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All Saints of Great Britain and Ireland

Orthodox West First Christians The Celts The Saxons

The Saxons

by Fr. Gregory Hallam

Hilda

St. Hilda of Whitby (icon by Aidan Hart)

The recovery of the Saxon, that is, broadly speaking, the Old English Church in the minds of the contemporary English is a vital task. In so far as the English once found their place within a religious and social pluralism that included the Celts then perhaps we should be optimistic about the recovery of an English identity within contemporary Britain. No one bats an eye at the Scots, Irish or Welsh recovering their identities. This is much praised but not so, unfortunately, with England. Maybe this is because England is associated in the minds of the politically correct with the oppressor. If there is an oppressor to be reckoned with here it is surely William the Conqueror who put an end to the golden age of English culture. So complete is the propaganda associated with the Conquest that no one really thinks that anything worthwhile existed before William breathed fire through the land nearly 1000 years ago. The Normans brought the Dark Ages and then induced everyone to believe that their reign was "light" in comparison with the so-called "Dark Ages" that had gone before.

It is difficult to define the English Church since "England" really consisted of many different kingdoms, races and peoples. Many understand the word "English" to be coterminous with the Anglo-Saxon culture and this is fair to a point. So how did these Germanic and Danish peoples, the Angles, the Saxons, the Jutes and others become Christians?

Well, we should not rob St. Augustine of Canterbury of his fare share of this work. Here was an Orthodox Christian bishop who with a small band of 40 monks stayed 7 years at the turn of the 7th Century and converted King Ethelbert and His Kingdom in Kent to the Faith of the Apostles. The names of Augustine, Pope Gregory the Great who sent him, and the Apostles Peter and Paul were ever to be revered by the English but no less so than the Celtic missionaries who had evangelised the North of England and lowland Scotland (as is now) from the West. The English Church had such a profusion of saints in the 400 years before the Schism that it’s difficult now to adjust our expectations of England today to this high water mark.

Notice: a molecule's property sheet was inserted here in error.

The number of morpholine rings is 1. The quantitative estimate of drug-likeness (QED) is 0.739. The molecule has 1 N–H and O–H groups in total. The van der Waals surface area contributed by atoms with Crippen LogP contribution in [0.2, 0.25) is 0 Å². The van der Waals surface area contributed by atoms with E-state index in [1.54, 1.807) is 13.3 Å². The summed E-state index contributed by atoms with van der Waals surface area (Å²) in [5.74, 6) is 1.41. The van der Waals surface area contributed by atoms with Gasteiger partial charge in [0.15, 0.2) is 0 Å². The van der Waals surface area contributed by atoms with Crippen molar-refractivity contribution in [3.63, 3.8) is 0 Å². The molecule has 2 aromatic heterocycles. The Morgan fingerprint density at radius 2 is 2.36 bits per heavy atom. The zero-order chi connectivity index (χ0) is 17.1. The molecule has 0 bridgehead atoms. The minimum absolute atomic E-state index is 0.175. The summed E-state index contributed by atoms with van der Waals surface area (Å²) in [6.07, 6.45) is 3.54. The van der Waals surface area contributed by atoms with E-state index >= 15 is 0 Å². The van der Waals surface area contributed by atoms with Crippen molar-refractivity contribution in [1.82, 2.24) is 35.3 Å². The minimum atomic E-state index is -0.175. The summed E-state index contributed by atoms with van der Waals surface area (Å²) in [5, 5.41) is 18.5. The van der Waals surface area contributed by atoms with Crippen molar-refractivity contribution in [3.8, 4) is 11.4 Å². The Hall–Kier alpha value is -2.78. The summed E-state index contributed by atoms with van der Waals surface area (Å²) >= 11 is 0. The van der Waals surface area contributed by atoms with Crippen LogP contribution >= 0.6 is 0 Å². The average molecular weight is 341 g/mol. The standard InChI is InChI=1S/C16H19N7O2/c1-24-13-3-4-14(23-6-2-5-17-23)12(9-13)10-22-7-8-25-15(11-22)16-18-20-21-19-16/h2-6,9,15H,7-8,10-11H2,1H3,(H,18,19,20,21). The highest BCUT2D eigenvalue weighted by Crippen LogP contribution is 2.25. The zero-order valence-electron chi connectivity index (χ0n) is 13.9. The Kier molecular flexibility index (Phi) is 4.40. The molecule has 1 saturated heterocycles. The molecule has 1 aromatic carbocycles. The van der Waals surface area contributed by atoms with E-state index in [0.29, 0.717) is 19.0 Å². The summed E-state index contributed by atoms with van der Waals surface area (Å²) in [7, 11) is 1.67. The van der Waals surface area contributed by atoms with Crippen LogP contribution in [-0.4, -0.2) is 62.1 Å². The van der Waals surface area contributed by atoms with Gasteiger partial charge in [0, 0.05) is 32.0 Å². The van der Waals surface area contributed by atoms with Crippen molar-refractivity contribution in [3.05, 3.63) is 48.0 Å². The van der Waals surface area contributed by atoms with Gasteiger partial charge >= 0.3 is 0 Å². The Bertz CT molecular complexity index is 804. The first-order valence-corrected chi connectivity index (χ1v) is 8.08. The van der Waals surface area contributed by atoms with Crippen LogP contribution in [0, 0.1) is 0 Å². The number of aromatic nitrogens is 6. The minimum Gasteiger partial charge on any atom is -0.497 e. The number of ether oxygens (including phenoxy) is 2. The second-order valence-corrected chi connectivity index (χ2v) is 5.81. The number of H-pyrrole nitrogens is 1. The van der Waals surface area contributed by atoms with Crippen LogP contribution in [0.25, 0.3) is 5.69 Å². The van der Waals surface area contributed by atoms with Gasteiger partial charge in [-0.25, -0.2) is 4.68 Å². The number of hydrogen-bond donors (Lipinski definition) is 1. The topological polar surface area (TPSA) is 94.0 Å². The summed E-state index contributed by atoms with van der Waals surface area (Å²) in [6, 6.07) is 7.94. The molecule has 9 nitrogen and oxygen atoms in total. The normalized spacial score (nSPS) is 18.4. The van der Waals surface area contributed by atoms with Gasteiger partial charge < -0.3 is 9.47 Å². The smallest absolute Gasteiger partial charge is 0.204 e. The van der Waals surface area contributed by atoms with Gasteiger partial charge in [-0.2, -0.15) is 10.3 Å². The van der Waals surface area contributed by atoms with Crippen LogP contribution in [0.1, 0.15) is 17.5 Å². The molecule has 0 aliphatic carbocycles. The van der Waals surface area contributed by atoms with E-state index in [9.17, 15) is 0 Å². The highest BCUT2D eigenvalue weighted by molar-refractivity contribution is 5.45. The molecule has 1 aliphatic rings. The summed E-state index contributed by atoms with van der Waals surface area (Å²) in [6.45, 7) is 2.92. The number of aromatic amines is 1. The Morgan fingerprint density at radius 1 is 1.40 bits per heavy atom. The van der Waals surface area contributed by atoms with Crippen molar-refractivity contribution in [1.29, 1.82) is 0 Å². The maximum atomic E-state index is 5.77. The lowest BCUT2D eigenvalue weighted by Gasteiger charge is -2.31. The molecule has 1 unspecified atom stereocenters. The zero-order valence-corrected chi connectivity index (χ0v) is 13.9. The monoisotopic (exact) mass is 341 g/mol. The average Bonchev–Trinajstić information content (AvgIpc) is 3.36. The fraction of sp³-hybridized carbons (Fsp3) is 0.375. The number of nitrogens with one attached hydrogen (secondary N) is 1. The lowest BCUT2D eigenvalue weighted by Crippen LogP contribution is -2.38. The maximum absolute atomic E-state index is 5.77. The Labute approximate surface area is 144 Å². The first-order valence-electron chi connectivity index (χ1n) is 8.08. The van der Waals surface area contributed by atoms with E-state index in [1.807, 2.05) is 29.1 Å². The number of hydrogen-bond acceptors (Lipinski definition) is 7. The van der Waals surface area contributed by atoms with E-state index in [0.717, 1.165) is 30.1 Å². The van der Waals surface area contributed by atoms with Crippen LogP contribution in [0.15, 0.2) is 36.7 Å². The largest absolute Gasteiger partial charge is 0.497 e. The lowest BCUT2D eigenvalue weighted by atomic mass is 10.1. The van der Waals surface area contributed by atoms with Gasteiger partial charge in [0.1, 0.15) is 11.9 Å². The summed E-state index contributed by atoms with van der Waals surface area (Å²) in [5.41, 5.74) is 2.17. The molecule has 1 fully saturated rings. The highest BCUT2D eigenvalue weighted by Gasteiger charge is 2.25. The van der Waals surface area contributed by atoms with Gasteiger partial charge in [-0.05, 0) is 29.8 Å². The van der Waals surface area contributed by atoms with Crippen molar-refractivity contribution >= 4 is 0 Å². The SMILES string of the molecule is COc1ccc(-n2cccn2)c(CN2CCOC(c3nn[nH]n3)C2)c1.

Orthodoxy is not, however, concerned to recover some sort of lost racial consciousness, a place "forever England." That would be to violate the vision of our forefathers whom God used as architects of the Kingdom of God, a nation that knows no boundaries. Pre-eminent among these "English" fathers for example is St. Theodore of Tarsus, Archbishop of Canterbury, (668-690), a Greek pastor who lovingly welded the Celtic and Anglo Saxon Orthodoxy of many scattered kingdoms into a truly united Church for all races under Christ. His was a true Orthodox pluralism not based on English national identity, (for such a thing did not exist), but on the commonwealth of Heaven. England, like Zion, is not a nation, she is an attitude of mind, a presence in the heart, a rustle of wind amongst the people, the trace of the Holy Spirit. When the Normans came under a new and confusing papal banner and laid waste to England’s innocence at Hastings and thereafter, they did not destroy England, but they did subvert its national life, replacing the flowers of Eden with the thorns of efficiency and grandeur. Much of that legacy endures today in the British establishment.

For a while, perhaps, we have been seduced by the pompous grandeur of a "greater" Britain. The Scots, the Irish and the Welsh won’t put up with it anymore. Isn’t it about time that the English didn’t either? But, we should be aware. We must not play the Norman mentality at its own game. Orthodox England will not be rebuilt by her politicians, but, as ever before, by her saints. We by the mercy of God, have been called to play our part in this recovery of the heart of England which is Christ and the land which, according to our tradition, is Mary’s dowry. Let us be worthy of such a high calling. Sometime, perhaps in the far distant future, or perhaps next year, Orthodox England will live again. God knows. For us it is sufficient to sing and to work; to love and to pray. May Christ our God have mercy on our souls, Amen!